Blog

Wealth and Capacity; Who Gets to Decide?

Earlier this week, Dr. Nancy Hoffman, neuropsychologist and I (Geriatrician in the Greater San Francisco Bay Area) presented a talk about undue influence and how to address financial elder abuse. Today, I read that Sumner Redstone, 92, is ousting long time CEO/directors of his $40 billion dollar empire (including CBS and Viacom) and his estranged daughter (and VP of Viacom) is taking control. There seems to be a lot of legal action and uncertainty about the next steps for these businesses.

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Beware Medicare Fraud!

Beware Medicare Fraud!

Someone calls and says you must join their prescription plan or you’ll lose your Medicare coverage. Don’t believe it. Whenever someone asks for your bank account number or your Medicare number, stop. Only give personal or financial information when you have verified who you’re talking to. Call 1-800-MEDICARE to make sure you’re talking to a legitimate representative.

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Just Walk!

Just Walk!

Even if you walk slowly, even if you walk uncertainly, even if your joints are a little sore, even if you’re a little afraid of falling, even if walking makes you tired, just walk! 

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Don’t Give up Too Soon

Don’t Give up Too Soon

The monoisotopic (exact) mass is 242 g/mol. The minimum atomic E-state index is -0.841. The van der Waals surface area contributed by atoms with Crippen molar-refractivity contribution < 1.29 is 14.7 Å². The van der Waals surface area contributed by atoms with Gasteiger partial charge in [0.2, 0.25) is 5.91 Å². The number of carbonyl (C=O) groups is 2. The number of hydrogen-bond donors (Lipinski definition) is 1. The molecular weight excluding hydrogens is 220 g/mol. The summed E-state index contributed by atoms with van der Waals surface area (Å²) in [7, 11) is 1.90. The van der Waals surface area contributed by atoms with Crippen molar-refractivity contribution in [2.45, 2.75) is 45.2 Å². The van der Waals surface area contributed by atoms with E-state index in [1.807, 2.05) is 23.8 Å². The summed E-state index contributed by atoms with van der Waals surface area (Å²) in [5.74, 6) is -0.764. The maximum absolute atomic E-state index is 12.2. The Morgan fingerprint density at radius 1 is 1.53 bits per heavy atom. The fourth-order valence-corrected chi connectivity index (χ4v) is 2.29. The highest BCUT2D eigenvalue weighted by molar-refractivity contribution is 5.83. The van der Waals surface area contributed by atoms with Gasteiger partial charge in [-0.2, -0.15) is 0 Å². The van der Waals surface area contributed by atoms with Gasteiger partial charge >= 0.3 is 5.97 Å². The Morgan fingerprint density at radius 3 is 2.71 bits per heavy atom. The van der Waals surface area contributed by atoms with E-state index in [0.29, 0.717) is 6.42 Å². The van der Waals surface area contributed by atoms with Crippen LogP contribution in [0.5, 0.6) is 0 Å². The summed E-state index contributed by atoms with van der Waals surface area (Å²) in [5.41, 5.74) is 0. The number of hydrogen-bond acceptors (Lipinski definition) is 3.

If you have an elder who goes into the hospital, and you don’t think his or her problem has been solved yet, ask the medical team why it hasn’t been solved. Push to keep the patient in the hospital until the problem is solved. Don’t give up. Ask the hard questions.

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A  Reclining Wheelchair is not a Luxury

A Reclining Wheelchair is not a Luxury

When you have a frail, elderly person who is having lots of trouble getting around, it’s important to get him out of bed each day, just to move around and retain what strength he can. It’s most convenient to transfer the patient from bed to a wheelchair. But if the patient really can’t walk any more, then that patient should use a reclining wheelchair if at all possible

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Be Ready for the Worst

Be Ready for the Worst

Disasters. Natural and man-made. What happens to your loved one if the power goes out? What if they no longer can rely on transportation or find their medications? These issues are important to think about and plan for when caring for someone with dementia.

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Denial and the Family

As I do geriatric house calls around the Bay Area, adult children and other relatives of my patients often say, “He’s just not the way he used to be. Why can’t he be the way he used to be?” Children...

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